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J Subst Abuse. 1990;2(3):287-97.

Effects of smoking cessation on consumption of alcohol and sweet, high-fat foods.

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Western Psychiatric Institute & Clinic, University of Pittsburgh School of Medicine, PA 15213.


Smoking cessation may have significant effects on consumption of certain foods and other substances which may influence health. This study of seven young female smokers examined consumption of alcohol, coffee, soda, and sweets (sweet, high-fat foods) across 3 weeks, involving baseline ad lib smoking (week 1), complete cessation (week 2), and resumption of smoking (week 3). TV watching (i.e., nondietary activity) and subjective measures of craving and tension-anxiety also were assessed. Results showed increased intake of sweets and, to a lesser extent, alcohol after cessation which was reversed upon resumption of smoking. There were no significant changes across weeks in other substances. The changes in alcohol and sweet intake did not appear to be related directly to the subjective changes. These findings indicate that smoking cessation, a behavior change which promotes health, may lead to alterations in consumption of other substances, which may have adverse effects on health risk.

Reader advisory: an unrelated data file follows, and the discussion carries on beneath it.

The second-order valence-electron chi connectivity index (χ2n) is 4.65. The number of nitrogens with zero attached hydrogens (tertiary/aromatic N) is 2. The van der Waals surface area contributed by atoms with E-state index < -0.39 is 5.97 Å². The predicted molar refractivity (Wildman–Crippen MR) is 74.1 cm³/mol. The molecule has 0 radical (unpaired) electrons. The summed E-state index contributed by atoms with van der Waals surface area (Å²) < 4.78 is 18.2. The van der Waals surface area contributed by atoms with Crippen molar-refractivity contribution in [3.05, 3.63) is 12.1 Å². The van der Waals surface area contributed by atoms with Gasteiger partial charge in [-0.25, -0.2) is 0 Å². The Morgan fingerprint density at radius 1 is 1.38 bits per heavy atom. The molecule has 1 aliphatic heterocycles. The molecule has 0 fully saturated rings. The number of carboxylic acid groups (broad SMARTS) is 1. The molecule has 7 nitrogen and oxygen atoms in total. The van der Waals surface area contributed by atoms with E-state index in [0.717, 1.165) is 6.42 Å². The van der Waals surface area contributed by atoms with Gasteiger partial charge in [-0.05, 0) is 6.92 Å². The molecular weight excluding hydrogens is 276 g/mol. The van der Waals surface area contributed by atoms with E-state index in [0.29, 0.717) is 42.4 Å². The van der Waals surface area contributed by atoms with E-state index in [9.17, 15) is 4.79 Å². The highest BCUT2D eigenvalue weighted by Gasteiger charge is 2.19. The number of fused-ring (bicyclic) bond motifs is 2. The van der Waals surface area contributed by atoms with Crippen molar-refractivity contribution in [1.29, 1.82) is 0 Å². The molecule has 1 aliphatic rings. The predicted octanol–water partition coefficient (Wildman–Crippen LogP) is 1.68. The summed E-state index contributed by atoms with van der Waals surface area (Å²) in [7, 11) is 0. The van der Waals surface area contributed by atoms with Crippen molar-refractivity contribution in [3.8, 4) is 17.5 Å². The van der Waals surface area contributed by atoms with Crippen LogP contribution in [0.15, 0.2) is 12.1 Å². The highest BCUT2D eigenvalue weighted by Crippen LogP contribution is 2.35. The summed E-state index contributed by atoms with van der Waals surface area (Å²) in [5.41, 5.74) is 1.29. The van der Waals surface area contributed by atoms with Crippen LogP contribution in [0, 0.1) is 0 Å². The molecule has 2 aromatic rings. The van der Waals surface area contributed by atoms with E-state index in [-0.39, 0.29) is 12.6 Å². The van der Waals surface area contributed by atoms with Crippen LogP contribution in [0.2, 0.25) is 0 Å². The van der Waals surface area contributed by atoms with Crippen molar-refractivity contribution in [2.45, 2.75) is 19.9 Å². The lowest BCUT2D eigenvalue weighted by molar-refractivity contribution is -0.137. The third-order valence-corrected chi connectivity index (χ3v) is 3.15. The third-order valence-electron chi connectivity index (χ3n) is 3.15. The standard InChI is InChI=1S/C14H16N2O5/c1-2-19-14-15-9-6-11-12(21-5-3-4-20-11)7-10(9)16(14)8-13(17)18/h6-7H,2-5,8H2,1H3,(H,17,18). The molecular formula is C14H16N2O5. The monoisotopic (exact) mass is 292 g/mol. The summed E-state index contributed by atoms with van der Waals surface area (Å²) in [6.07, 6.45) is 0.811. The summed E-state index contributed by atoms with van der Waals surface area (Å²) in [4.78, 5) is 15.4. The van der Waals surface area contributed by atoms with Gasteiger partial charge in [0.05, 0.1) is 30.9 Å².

[Indexed for MEDLINE]

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